an animal; but, No, a thousand times NO,
if man is made to be like his Creator; if
Jesus Christ, the Son of God came to give
life and immortality to mankind; if it be
true that ‘ there is none other name given
under heaven among men whereby we must
be saved. ’ ”
A friend wrote and asked me about “the
Chinese Christians —before and after.
Were they happier ? ”
This Photo is of Mr. Yieh, one of our pioneer
Christians, a man of the Hebrews xi. type—and'
happy. I wish you could look into his keenâ– 
merry eyes and catch the light of his smile.
T. M. Gauge,-×´

kE are pleased to get the follow-
ing very interesting letter,
which Mrs. Bassett, of East
Africa, has sent through Mrs. Eayrs, in
which, after some allusions to her severe
illness, she says:
I had had nearly six .months of
malarial fever. I began to feel there
would be nothing for it but a return to
England. But I am glad to say a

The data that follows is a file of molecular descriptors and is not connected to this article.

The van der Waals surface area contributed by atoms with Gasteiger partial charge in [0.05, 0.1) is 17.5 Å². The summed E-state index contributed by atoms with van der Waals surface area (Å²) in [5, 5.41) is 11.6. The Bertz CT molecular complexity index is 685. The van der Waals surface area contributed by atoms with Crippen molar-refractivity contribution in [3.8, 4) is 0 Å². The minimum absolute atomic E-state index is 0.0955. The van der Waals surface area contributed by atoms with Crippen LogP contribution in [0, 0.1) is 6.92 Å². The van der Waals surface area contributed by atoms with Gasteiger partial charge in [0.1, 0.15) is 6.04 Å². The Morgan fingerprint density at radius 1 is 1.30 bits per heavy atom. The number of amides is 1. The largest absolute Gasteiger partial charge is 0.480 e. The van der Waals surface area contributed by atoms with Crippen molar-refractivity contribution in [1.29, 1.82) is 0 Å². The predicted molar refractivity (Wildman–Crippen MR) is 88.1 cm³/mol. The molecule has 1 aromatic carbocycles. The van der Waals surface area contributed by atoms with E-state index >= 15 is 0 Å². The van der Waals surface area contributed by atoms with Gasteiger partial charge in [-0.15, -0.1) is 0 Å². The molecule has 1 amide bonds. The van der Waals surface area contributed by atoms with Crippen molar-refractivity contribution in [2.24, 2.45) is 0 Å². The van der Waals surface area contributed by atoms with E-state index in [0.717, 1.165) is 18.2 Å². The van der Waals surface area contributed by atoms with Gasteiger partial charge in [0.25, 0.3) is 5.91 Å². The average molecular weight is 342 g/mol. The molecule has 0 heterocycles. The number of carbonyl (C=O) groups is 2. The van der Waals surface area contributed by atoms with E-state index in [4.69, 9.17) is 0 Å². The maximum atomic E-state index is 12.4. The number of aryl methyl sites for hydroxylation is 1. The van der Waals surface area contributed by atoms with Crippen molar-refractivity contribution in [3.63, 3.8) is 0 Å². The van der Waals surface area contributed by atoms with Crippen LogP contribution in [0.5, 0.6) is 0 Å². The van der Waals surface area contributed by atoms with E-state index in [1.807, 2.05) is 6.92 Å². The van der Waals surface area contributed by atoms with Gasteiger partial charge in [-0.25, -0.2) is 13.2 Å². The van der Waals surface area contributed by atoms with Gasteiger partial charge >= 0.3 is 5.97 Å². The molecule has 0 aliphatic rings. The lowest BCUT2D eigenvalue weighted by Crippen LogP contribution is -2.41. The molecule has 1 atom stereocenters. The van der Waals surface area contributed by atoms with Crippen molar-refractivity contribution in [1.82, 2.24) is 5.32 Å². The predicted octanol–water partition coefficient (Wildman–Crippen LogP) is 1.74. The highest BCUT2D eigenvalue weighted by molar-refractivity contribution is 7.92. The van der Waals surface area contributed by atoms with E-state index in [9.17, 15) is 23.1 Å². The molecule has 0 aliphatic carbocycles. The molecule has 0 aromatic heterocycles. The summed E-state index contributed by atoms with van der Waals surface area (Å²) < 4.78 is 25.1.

change of scene and climate put new life
into me. With the exception of an at-
tack of gastritis, which kept me between
the blankets for about a week, I have been
in far better health for several months.
We spent our holiday right away in
cloudland, being nearly 8,000 feet above
sea-level. We hardly caught a glimpse
of the sun, although staying on the
Equator. The nights were so very cold
that we were glad of a big roaring log-
fire in our bedroom. Here we never
need a fire except in the kitchen, and
that is always away from the house.
The heat just now is scorching, and there
is worse to follow, for the months of
January and February are always the
hottest. It is the time for the second
rains of the year, but there are no signs
of their coming. Our natives are fear-
ing that there will not be any Indian
corn to reap this season.
To their simple minds it is difficult to
believe that God is good when He re-
fuses to send rain. We shall be glad for
their sakes, as well as for our own, if it
does come. If these rains should fail we
shall have to wait until next April or
May, and that spells a famine in a short
time. There has been a great deal of
sickness at the coast this year—small
pox, bubonic plague, cerebro-spinal